A Right Whale follows and observes a swimmer in the waters of the Auckland Islands. He turns his head carefully so as to bring his plate sized eye within inches of the diver. He is so gentle that he barely disturbs the water… with the merest flick of his tail, he could have sent the diver spiraling uncontrollably or crushed him like a bug.
From National Geographic: “Just a few hundred of these giants survive along the coasts of North America, but their numbers are growing in southern seas.”
“I’ve been diving for about 30 years, and I can honestly say that I’ve had some amazing encounters with sharks, squids, and other whales. But the encounter with the right whales in the Auckland Islands was probably the best thing I’ve ever done. It was just that amazing.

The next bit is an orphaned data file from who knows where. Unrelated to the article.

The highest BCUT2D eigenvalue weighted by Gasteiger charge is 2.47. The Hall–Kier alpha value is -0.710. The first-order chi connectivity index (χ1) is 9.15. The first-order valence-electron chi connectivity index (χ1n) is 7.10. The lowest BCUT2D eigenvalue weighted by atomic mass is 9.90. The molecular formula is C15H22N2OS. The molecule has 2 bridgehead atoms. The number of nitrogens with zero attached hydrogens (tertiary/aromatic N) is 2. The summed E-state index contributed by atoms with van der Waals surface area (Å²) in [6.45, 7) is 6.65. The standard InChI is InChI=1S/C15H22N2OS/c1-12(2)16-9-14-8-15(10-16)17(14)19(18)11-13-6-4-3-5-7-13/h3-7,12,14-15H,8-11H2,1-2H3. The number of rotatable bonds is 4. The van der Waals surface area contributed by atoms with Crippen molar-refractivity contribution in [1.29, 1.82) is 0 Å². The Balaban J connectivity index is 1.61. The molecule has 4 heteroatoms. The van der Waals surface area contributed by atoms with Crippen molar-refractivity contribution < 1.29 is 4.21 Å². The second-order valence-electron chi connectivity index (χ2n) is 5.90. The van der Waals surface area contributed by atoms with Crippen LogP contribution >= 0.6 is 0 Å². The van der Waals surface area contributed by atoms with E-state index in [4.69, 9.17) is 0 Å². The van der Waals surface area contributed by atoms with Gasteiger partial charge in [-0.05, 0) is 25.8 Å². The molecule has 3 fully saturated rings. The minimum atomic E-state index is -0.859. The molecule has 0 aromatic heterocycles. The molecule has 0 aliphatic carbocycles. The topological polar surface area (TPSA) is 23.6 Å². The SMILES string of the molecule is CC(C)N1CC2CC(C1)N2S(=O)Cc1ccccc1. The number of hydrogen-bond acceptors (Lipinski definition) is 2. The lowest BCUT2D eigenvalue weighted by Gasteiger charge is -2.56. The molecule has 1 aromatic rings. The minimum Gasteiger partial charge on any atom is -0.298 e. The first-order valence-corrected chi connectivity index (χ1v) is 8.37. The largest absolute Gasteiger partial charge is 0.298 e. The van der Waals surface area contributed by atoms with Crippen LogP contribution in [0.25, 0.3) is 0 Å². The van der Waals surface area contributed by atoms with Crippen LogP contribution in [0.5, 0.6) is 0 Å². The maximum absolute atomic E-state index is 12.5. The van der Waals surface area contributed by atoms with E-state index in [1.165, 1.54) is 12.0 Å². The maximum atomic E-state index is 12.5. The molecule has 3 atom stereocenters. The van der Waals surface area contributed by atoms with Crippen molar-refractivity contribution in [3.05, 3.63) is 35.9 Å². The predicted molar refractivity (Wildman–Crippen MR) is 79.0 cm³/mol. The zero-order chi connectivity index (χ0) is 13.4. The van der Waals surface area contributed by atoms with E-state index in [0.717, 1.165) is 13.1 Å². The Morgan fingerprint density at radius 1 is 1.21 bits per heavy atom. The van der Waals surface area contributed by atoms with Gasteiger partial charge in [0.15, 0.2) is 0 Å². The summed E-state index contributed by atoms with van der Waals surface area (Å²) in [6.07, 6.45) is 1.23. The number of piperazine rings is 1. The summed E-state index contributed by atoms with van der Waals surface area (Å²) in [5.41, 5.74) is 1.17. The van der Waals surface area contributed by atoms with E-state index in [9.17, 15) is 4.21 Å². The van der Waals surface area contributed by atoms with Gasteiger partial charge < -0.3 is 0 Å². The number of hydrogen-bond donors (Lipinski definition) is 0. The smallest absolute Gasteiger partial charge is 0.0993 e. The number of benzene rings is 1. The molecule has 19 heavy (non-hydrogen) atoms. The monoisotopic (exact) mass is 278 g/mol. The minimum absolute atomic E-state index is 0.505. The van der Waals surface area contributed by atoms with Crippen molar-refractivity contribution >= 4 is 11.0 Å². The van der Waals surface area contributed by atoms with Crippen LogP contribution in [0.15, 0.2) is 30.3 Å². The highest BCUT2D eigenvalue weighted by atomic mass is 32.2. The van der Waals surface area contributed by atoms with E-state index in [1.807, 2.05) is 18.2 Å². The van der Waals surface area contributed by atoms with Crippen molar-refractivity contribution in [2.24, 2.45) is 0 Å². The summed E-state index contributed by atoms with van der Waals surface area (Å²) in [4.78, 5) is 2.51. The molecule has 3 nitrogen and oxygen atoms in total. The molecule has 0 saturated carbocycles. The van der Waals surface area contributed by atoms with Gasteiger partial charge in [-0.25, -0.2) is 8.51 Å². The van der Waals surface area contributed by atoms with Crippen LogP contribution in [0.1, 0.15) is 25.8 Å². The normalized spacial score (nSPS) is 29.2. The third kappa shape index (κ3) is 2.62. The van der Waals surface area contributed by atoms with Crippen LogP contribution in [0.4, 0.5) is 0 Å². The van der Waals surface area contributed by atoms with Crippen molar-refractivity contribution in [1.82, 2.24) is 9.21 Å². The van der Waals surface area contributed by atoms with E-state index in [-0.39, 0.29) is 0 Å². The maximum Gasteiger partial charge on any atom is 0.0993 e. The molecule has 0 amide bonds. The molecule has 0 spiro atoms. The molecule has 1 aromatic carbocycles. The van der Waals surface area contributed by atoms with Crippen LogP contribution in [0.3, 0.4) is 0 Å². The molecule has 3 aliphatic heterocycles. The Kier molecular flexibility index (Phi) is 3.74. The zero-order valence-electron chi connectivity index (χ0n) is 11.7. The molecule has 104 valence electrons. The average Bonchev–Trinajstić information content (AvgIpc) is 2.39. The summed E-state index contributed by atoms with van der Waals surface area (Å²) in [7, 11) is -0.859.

…I immediately suited up, jumped in—and these city buses swam up to me…
I’m standing on the bottom, and as it comes down, I get on my knees, lean over backwards—my scuba tank is now digging into the sand.
And of course their eyes are on the side of their heads, so it had to turn and look at me. It came within inches.
Here’s this softball-size whale eye looking at me. But then it stops—stops on a dime. It’s just hovering there, and literally one flick of its tail, and it would have crushed me like a bug. But it doesn’t. It was just highly curious.
…Instead of continuing, the whale stops and turns and waits for me. It was like a dog that was following me around …the whale would follow me. It was like swimming around with a friend.”